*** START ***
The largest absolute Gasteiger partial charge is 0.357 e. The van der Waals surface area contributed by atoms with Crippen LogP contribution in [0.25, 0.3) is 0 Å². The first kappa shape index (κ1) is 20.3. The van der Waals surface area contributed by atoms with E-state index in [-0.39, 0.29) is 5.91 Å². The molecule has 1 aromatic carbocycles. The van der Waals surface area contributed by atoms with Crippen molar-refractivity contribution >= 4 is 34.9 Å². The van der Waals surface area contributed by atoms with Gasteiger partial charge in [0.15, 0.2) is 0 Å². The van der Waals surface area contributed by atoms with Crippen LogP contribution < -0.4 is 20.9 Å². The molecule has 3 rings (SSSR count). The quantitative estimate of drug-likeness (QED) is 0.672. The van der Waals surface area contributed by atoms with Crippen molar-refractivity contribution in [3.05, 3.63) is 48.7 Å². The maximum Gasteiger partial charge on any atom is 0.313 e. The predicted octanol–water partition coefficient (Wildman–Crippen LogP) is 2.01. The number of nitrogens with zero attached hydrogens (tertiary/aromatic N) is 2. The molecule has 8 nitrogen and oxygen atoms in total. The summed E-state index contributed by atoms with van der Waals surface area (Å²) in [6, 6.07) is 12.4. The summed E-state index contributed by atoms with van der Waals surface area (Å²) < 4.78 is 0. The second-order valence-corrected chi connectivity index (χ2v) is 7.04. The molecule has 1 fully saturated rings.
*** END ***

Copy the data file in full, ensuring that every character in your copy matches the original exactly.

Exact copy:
The largest absolute Gasteiger partial charge is 0.357 e. The van der Waals surface area contributed by atoms with Crippen LogP contribution in [0.25, 0.3) is 0 Å². The first kappa shape index (κ1) is 20.3. The van der Waals surface area contributed by atoms with E-state index in [-0.39, 0.29) is 5.91 Å². The molecule has 1 aromatic carbocycles. The van der Waals surface area contributed by atoms with Crippen molar-refractivity contribution >= 4 is 34.9 Å². The van der Waals surface area contributed by atoms with Gasteiger partial charge in [0.15, 0.2) is 0 Å². The van der Waals surface area contributed by atoms with Crippen LogP contribution < -0.4 is 20.9 Å². The molecule has 3 rings (SSSR count). The quantitative estimate of drug-likeness (QED) is 0.672. The van der Waals surface area contributed by atoms with Crippen molar-refractivity contribution in [3.05, 3.63) is 48.7 Å². The maximum Gasteiger partial charge on any atom is 0.313 e. The predicted octanol–water partition coefficient (Wildman–Crippen LogP) is 2.01. The number of nitrogens with zero attached hydrogens (tertiary/aromatic N) is 2. The molecule has 8 nitrogen and oxygen atoms in total. The summed E-state index contributed by atoms with van der Waals surface area (Å²) in [6, 6.07) is 12.4. The summed E-state index contributed by atoms with van der Waals surface area (Å²) < 4.78 is 0. The second-order valence-corrected chi connectivity index (χ2v) is 7.04. The molecule has 1 fully saturated rings.